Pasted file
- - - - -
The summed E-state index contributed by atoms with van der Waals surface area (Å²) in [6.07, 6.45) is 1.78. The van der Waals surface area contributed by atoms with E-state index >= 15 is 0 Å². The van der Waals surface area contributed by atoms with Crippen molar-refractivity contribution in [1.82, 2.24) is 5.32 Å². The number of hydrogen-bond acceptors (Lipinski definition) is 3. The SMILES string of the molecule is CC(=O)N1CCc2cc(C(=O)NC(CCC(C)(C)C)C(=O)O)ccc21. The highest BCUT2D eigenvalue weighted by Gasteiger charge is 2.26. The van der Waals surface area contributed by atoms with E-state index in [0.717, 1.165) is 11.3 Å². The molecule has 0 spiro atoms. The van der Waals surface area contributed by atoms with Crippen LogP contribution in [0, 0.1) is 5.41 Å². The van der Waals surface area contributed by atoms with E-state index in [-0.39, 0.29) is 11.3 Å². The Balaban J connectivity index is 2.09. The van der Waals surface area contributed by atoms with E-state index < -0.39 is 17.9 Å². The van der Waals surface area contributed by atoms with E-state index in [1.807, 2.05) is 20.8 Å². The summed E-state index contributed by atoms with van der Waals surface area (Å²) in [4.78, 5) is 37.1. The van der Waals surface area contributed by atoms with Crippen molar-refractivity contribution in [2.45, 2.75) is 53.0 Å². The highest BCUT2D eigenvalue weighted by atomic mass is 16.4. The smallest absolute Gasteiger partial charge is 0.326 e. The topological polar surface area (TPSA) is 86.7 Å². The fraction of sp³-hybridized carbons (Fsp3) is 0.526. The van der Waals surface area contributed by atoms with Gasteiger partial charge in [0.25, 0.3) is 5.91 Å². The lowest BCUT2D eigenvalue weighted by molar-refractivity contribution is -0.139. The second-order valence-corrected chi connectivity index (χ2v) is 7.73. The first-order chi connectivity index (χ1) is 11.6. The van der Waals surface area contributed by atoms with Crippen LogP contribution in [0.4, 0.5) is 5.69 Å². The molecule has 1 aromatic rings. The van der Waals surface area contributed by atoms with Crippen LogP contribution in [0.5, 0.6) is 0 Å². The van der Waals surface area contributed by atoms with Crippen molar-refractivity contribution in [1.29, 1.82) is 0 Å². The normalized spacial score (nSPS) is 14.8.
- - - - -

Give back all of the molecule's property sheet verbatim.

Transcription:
The summed E-state index contributed by atoms with van der Waals surface area (Å²) in [6.07, 6.45) is 1.78. The van der Waals surface area contributed by atoms with E-state index >= 15 is 0 Å². The van der Waals surface area contributed by atoms with Crippen molar-refractivity contribution in [1.82, 2.24) is 5.32 Å². The number of hydrogen-bond acceptors (Lipinski definition) is 3. The SMILES string of the molecule is CC(=O)N1CCc2cc(C(=O)NC(CCC(C)(C)C)C(=O)O)ccc21. The highest BCUT2D eigenvalue weighted by Gasteiger charge is 2.26. The van der Waals surface area contributed by atoms with E-state index in [0.717, 1.165) is 11.3 Å². The molecule has 0 spiro atoms. The van der Waals surface area contributed by atoms with Crippen LogP contribution in [0, 0.1) is 5.41 Å². The van der Waals surface area contributed by atoms with E-state index in [-0.39, 0.29) is 11.3 Å². The Balaban J connectivity index is 2.09. The van der Waals surface area contributed by atoms with E-state index < -0.39 is 17.9 Å². The van der Waals surface area contributed by atoms with E-state index in [1.807, 2.05) is 20.8 Å². The summed E-state index contributed by atoms with van der Waals surface area (Å²) in [4.78, 5) is 37.1. The van der Waals surface area contributed by atoms with Crippen molar-refractivity contribution in [2.45, 2.75) is 53.0 Å². The highest BCUT2D eigenvalue weighted by atomic mass is 16.4. The smallest absolute Gasteiger partial charge is 0.326 e. The topological polar surface area (TPSA) is 86.7 Å². The fraction of sp³-hybridized carbons (Fsp3) is 0.526. The van der Waals surface area contributed by atoms with Gasteiger partial charge in [0.25, 0.3) is 5.91 Å². The lowest BCUT2D eigenvalue weighted by molar-refractivity contribution is -0.139. The second-order valence-corrected chi connectivity index (χ2v) is 7.73. The first-order chi connectivity index (χ1) is 11.6. The van der Waals surface area contributed by atoms with Crippen LogP contribution in [0.4, 0.5) is 5.69 Å². The molecule has 1 aromatic rings. The van der Waals surface area contributed by atoms with Crippen LogP contribution in [0.5, 0.6) is 0 Å². The van der Waals surface area contributed by atoms with Crippen molar-refractivity contribution in [1.29, 1.82) is 0 Å². The normalized spacial score (nSPS) is 14.8.